How to Prepare for Your First Golf Lesson

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How to Prepare for Your First Golf Lesson

With the help of these eight tips, you'll know what to expect at your first lesson
Prepare for your First Lesson

Written By:

Nicole Weller

Nicole Weller is the LPGA/ PGA Head Teaching Professional at The Landings Club in Savannah, Georgia. She has served as an LPGA Girls Golf Site Director in two locations, is the co-founder of Little Golf Train, has authored Stick to Sports: Let’s Play Golf, and has won various awards including the National Youth Golf Leader Award for both the PGA and LPGA in the same year, 2013.

Congratulations! You’re about to take your first golf lesson. How exciting! You might feel a bit nervous or anxious, but that’s very normal. 

Here are a few tips to help you feel ready for your upcoming golf session. 


  1. Check for a welcome email from your professional or don’t hesitate to touch base the day beforehand with any questions.
  2. Know where to meet. Some instruction meets at a golf shop, teaching building, range, or different location in the golf facility.
  3. Don’t forget to bring water, sun protection (hat, sunscreen, sunglasses, long sleeves/bottoms, sun sleeves), reading glasses (if needed), and a little notepad and writing utensil.  Some professional will send notes, write notes on-site, or use another digital platform to send notes in a coaching feed.
  4. Inquire about the dress code. Some facilities may or may not allow various types of attire (athletic wear, length of bottoms, tucked-in or not tucked-in, jeans, sweatpants, or tank tops). Golf shoes with soft spikes or spikeless bottoms are great, but tennis shoes/sneakers are fine as well. If cooler, dress in layers that you can remove if you get warm or add if you get cold.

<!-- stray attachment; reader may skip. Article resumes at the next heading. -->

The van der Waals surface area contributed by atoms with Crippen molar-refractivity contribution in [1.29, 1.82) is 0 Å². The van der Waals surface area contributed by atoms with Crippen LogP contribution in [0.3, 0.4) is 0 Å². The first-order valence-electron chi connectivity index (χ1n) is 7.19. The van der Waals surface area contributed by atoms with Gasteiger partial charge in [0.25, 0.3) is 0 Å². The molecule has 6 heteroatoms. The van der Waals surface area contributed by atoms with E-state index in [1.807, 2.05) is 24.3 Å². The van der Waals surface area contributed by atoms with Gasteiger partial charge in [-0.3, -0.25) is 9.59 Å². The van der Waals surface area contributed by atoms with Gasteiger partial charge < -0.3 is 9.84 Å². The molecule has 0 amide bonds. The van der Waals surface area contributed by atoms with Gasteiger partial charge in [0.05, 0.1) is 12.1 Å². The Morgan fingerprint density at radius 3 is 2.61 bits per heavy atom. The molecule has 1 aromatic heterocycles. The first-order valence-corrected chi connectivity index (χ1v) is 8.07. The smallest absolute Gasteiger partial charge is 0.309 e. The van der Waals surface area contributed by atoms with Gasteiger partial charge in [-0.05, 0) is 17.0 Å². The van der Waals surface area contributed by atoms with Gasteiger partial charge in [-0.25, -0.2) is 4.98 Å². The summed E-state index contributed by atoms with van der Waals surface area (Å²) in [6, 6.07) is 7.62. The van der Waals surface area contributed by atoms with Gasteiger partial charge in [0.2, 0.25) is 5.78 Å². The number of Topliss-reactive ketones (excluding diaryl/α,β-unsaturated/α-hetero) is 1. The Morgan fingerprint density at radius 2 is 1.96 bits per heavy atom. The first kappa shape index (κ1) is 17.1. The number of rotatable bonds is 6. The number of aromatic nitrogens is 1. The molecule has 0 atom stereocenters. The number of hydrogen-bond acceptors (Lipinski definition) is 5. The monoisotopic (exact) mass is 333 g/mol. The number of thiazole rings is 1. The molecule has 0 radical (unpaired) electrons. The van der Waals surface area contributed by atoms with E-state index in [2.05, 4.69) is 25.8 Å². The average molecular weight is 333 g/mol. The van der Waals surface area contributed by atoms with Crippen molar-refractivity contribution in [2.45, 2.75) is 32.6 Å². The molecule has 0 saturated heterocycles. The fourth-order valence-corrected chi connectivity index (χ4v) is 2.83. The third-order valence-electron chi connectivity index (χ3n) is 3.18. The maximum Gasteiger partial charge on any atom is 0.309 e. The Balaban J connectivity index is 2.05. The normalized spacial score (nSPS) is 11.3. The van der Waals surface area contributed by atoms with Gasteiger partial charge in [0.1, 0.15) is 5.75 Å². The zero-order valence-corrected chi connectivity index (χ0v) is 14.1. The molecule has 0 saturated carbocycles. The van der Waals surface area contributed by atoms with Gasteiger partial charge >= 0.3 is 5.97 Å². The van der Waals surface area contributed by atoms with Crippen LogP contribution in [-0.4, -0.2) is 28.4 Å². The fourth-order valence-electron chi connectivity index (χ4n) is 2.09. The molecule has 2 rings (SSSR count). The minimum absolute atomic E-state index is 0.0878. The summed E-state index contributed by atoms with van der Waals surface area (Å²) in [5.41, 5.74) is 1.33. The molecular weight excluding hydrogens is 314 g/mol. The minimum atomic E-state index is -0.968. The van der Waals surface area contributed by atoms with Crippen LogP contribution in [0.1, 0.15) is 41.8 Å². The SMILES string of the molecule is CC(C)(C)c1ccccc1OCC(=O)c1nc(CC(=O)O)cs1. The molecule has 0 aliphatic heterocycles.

5. Inquire about payment. Depending on the facility set-up, payment might be through a member charge if at a private club (and you’re a guest) or might be credit card, or cash. It always helps to check out the payment process and acceptable forms.
  6. Arrival time. It’s better to be early than late, so allow for enough time to find the facility and meeting location. Your professional might have another lesson immediately after yours and won’t be able to stay later if you happen to be running late.
  7. It’s also a good idea to do some stretching while you wait. Golf is athletic, so stretching out your neck, shoulders, back, forearms, hips and especially hamstrings is a really good idea. Remember to pay attention to areas that need special attention due to tightness or injury. Prepare yourself to make it easier and more enjoyable.
  8. Golf questionnaire. You might be asked to fill out some information about your golf background, future goals, physical injuries or limitations, career (ergonomics for posture), use of eyeglasses (bi/tri focals?), other sports or hobbies, current golf challenges, and other questions. 

 Enjoy your experience and the journey to playing golf! 

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